Chris Suprun, a Republican elector from Texas who has garnered a lot of attention for vowing not to vote for President-elect Donald Trump on Dec. 19, has long claimed to be a first responder during the 9/11 attacks. But a new report suggest that might not be true.
For years, Suprun has operated a charity commemorating the attack and, in 2015, he threw out the ceremonial first pitch for an Arizona Diamondbacks game.
9/11 First Responder Christopher Supran threw out today's ceremonial first pitch. #NeverForget http://t.co/FFkFygMGvO— Arizona Diamondbacks (@Arizona Diamondbacks) 1431550324.0
The 42-year-old firefighter has portrayed himself as one of the first responders to the scene after the third plane flew into the Pentagon on Sept. 11, 2001. And in a highly-cited New York Times column, Suprun vowed not to vote for Trump because he "shows daily he is not qualified for the office."
"Fifteen years ago, as a firefighter, I was part of the response to the Sept. 11 attacks against our nation," he wrote. "That attack and this year’s election may seem unrelated, but for me the relationship becomes clearer every day."
But, according to a WFAA-TV report, his résumé might be fabricated, at least in part.
"He claimed to be a first responder with the Manassas Park [Virginia] Fire Department on Sept. 11, 2001, and personally told us stories, 'I was fighting fire that day at the Pentagon,’" said a first responder who knows Suprun and spoke to the news outlet on condition of anonymity. "No, I was on a medic unit that day at the Pentagon and you make a phone call to Manassas Park and you find out that he wasn't even employed there until October 2001."
WFAA followed up with officials at the City of Manassas Park, who confirmed that Suprun was hired one month after the terror attack, on Oct. 10, 2001. A fire chief for the Manassas Park Fire Department told the outlet that they did not even respond to the 9/11 Pentagon attack.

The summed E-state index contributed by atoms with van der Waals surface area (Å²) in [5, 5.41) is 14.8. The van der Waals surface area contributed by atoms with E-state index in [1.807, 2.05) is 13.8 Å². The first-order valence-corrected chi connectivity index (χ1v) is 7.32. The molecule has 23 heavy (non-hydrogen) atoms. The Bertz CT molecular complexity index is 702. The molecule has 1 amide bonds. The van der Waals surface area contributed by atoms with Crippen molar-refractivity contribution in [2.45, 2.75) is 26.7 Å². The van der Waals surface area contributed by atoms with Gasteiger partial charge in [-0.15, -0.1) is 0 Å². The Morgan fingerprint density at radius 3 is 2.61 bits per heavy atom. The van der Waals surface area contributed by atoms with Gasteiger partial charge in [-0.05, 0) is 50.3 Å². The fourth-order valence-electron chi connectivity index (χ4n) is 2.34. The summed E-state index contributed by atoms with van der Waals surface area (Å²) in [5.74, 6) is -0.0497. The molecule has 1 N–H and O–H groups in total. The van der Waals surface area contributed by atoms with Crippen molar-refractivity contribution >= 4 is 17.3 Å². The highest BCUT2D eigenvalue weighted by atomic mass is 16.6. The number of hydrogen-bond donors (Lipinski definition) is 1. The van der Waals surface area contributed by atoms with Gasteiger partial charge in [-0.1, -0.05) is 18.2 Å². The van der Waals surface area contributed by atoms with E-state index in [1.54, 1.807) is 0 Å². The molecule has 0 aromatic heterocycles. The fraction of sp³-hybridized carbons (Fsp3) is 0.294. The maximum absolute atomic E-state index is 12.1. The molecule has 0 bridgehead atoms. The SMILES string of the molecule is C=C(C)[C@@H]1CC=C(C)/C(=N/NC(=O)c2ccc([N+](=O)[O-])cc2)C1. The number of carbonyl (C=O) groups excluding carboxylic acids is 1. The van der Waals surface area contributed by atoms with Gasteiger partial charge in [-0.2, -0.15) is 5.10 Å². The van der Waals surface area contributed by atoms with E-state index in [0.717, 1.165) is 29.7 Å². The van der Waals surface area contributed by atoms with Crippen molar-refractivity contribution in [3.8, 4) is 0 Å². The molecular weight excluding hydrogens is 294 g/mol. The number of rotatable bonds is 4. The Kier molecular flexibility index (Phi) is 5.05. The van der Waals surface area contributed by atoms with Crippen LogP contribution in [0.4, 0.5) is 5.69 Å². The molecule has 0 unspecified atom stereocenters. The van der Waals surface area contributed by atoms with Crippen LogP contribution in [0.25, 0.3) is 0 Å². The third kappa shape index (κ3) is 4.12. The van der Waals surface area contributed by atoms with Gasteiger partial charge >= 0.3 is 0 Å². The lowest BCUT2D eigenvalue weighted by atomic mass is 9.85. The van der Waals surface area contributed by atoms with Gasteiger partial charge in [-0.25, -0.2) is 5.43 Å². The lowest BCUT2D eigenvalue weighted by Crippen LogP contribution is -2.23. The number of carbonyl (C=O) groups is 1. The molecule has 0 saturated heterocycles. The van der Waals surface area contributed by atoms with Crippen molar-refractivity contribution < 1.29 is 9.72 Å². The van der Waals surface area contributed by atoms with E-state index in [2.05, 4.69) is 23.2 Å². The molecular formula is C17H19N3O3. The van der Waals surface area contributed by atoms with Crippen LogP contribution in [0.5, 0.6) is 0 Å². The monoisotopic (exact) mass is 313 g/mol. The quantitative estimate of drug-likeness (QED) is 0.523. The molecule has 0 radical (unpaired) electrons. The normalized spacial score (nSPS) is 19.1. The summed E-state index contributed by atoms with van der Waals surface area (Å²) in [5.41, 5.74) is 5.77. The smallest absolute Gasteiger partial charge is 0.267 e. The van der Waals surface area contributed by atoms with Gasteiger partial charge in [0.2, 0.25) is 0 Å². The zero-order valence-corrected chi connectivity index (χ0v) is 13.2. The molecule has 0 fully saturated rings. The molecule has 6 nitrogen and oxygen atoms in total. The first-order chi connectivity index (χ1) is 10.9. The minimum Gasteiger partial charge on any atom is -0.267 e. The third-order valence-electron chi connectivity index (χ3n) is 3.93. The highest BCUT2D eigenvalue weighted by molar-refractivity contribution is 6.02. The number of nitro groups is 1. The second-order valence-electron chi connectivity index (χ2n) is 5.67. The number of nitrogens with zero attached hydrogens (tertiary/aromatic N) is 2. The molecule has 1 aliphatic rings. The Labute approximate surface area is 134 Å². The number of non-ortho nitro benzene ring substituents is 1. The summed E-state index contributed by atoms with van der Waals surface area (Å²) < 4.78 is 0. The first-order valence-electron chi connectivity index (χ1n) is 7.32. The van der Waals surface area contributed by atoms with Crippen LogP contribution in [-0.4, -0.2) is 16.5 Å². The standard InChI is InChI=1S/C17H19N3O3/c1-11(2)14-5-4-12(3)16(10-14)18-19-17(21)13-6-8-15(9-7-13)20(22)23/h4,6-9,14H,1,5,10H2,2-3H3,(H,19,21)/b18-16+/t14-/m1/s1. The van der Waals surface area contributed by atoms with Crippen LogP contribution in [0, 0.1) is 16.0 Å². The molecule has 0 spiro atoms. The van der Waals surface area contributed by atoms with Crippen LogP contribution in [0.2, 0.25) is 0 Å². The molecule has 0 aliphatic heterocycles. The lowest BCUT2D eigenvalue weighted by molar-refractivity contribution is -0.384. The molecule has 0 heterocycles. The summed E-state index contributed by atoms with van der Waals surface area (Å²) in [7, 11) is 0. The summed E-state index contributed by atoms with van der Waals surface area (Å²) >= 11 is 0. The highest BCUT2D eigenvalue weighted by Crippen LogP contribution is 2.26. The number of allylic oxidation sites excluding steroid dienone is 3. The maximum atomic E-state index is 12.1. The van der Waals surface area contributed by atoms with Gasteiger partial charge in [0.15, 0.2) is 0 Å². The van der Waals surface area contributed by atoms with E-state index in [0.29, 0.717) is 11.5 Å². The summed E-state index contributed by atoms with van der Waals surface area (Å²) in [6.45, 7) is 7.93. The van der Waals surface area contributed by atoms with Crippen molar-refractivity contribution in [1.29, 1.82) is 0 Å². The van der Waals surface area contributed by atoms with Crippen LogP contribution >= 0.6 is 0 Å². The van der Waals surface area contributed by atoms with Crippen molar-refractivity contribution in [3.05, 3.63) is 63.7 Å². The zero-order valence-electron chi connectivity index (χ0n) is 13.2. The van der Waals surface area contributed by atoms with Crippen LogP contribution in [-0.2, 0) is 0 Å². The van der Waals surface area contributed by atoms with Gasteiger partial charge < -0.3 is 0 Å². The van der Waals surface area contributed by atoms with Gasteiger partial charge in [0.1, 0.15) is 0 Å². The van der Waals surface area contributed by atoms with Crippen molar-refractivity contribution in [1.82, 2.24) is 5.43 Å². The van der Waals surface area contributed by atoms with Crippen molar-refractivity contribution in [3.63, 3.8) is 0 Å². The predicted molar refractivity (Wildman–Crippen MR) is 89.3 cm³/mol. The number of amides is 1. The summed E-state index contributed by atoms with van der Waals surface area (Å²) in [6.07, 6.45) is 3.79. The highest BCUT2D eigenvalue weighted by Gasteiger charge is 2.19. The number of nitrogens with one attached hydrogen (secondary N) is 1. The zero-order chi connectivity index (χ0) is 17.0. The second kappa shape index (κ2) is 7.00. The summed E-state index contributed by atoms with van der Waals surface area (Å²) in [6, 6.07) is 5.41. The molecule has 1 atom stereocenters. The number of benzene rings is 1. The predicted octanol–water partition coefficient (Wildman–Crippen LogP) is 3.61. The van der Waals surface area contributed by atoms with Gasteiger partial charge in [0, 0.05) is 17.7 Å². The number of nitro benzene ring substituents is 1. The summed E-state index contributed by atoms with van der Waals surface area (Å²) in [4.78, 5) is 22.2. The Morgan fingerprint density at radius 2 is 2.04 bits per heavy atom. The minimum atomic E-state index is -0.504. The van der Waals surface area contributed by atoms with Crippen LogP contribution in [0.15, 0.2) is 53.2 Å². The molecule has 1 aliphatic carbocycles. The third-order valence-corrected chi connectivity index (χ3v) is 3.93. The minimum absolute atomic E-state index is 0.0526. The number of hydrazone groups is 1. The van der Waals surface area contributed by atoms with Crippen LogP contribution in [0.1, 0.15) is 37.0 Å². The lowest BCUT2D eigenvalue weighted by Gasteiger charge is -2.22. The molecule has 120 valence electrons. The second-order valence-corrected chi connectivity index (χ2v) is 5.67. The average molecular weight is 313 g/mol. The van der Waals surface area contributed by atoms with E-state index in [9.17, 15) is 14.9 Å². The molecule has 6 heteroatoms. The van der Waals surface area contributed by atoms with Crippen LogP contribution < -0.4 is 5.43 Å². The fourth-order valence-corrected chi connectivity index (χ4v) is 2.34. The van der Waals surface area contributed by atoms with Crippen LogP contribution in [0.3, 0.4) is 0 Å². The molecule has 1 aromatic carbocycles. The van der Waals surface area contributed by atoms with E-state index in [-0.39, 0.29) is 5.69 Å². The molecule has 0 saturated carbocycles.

And according to WFAA, there are several other problems with Suprun's résumé:
It shows he was, at the time this story aired on WFAA, a paramedic with Air Methods air ambulance service. But Christina Brodsly, a spokeswoman for that company, said he is not an employee there.
Suprun also claims to currently be a paramedic with Freedom EMS in Dallas. But records from the Texas Department of State Health Services indicate there's no such company. A firm with that name used to exist in Houston, but it went out of business in 2008, according to DSHS.
Turns out, federal court records show Suprun has spent the last five years in bankruptcy while his résumé says he was working. He even collected unemployment during part of it, court records show. Suprun was just released from bankruptcy supervision this month.
In a response posted to Reddit Monday afternoon, Suprun reportedly said he worked as a firefighter in Dale City, Virginia, during the 9/11 attacks. However, there is no listing for a job at Dale City on his public LinkedIn account.
And on a lengthy 7-page paper résumé Suprun handed out recently, according to WFAA, there is no listing for a firefighter job at Dale City. Rather, his vitae shows he was employed with the MPFD in September 2011.